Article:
The pricing of accruals for profit and loss firms

The pricing of accruals for profit and loss firms This paper investigates whether the accrual anomaly reported in prior studies exists across both profit and loss firms. We posit that the extent of accrual mispricing is less severe for loss firms than for profit firms because earnings for loss firms are less value relevant and, therefore, less subject to accrual mispricing. As expected, we find that the accrual overpricing anomaly is restricted to profit-making firms and, thus, is dampened by the inclusion of loss firms in the sample. Furthermore, we report that accrual overpricing for profit firms but not for loss firms is primarily attributable to the overpricing of positive accruals of profit firms compared with those of loss firms. Finally, we find that the phenomenon of accrual overpricing for profit but not for loss firms may persist into the new regulatory environment following the passage of the Sarbanes–Oxley Act of 2002. http://www.deepdyve.com/assets/images/DeepDyve-Logo-lg.png Review of Quantitative Finance and Accounting Springer Journals

The pricing of accruals for profit and loss firms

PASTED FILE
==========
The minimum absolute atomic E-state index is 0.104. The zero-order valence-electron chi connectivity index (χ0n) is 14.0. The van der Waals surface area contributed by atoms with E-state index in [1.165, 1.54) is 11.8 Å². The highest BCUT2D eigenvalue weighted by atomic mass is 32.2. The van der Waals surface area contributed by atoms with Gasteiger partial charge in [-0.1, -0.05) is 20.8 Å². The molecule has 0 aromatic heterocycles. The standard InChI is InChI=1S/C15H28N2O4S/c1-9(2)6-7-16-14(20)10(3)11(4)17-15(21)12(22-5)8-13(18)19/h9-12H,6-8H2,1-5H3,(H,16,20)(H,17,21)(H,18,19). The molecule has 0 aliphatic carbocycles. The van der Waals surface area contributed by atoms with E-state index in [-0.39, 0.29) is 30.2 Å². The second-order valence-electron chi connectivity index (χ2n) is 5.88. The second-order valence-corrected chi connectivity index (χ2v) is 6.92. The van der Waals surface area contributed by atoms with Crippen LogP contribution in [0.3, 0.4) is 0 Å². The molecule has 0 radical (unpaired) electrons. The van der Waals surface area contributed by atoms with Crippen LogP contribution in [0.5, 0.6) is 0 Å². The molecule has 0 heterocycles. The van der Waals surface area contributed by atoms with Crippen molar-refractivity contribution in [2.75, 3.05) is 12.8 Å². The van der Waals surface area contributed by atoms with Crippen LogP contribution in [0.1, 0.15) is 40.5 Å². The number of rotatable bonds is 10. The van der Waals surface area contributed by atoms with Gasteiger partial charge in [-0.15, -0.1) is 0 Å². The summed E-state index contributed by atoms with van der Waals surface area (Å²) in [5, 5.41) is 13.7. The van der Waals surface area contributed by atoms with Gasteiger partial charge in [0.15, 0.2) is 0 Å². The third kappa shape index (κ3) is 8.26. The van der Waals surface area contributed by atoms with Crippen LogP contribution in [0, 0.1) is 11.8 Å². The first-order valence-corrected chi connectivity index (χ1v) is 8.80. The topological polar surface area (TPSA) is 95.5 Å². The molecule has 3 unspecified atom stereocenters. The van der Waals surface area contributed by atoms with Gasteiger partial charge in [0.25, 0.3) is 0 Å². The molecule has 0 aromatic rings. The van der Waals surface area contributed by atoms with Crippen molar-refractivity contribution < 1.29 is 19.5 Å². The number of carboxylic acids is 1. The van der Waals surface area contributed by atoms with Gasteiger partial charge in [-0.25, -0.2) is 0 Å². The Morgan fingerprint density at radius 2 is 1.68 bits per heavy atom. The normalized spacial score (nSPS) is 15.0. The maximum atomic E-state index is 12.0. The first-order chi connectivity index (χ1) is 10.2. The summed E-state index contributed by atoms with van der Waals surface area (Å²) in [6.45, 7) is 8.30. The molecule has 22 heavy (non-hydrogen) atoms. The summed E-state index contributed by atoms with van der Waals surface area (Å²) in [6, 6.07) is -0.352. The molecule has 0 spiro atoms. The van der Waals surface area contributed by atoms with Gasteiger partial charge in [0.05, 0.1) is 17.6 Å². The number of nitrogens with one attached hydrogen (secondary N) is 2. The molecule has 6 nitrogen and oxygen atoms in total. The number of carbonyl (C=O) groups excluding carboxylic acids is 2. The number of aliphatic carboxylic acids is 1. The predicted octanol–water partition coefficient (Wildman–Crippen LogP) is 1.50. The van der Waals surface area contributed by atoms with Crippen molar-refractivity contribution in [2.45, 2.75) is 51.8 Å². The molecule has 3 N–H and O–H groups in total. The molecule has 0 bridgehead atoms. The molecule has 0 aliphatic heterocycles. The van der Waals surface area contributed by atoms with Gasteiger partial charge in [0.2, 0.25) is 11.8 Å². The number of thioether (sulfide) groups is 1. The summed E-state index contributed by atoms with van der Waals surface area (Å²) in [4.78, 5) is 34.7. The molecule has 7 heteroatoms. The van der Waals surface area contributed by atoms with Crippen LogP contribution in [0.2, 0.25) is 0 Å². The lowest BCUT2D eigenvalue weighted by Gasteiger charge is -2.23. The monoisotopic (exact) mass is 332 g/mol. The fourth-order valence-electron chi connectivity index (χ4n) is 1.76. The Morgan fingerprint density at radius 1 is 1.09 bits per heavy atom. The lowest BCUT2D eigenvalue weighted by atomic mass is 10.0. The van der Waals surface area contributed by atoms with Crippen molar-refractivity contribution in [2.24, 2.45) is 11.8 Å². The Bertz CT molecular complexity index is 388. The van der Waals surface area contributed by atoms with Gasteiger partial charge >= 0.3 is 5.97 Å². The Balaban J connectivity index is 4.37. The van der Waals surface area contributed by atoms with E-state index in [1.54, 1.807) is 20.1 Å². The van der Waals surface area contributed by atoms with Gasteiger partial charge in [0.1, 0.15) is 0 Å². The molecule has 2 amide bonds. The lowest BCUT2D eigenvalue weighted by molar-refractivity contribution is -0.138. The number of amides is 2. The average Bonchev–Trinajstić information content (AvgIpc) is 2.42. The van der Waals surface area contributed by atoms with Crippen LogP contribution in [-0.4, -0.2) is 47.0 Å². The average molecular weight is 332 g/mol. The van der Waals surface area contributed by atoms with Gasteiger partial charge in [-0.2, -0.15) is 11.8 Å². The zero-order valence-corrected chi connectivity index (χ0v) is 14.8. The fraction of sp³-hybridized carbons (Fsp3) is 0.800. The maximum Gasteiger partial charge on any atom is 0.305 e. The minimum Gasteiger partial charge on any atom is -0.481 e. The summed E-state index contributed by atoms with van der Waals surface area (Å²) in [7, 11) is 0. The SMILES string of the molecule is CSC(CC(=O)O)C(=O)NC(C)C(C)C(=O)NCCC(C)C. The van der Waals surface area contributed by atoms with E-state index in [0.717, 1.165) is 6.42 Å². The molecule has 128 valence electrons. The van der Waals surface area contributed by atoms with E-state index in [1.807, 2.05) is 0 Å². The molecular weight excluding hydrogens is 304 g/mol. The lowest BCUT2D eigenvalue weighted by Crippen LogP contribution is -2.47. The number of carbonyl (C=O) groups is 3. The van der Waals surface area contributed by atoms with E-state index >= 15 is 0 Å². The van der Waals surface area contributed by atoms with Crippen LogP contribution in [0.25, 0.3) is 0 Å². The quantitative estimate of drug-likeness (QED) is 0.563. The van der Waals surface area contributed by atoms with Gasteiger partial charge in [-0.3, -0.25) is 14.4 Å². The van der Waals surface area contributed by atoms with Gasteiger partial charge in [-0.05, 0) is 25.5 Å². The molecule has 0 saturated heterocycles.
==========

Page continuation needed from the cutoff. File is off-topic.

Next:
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Publisher
Springer US
Copyright
Copyright © 2009 by Springer Science+Business Media, LLC
Subject
Finance; Corporate Finance; Accounting/Auditing; Econometrics; Operation Research/Decision Theory
ISSN
0924-865X
eISSN
1573-7179
D.O.I.
10.1007/s11156-009-0144-9
Publisher site
See Article on Publisher Site

Abstract

This paper investigates whether the accrual anomaly reported in prior studies exists across both profit and loss firms. We posit that the extent of accrual mispricing is less severe for loss firms than for profit firms because earnings for loss firms are less value relevant and, therefore, less subject to accrual mispricing. As expected, we find that the accrual overpricing anomaly is restricted to profit-making firms and, thus, is dampened by the inclusion of loss firms in the sample. Furthermore, we report that accrual overpricing for profit firms but not for loss firms is primarily attributable to the overpricing of positive accruals of profit firms compared with those of loss firms. Finally, we find that the phenomenon of accrual overpricing for profit but not for loss firms may persist into the new regulatory environment following the passage of the Sarbanes–Oxley Act of 2002.

Journal

Review of Quantitative Finance and AccountingSpringer Journals

Published: Aug 28, 2009

References

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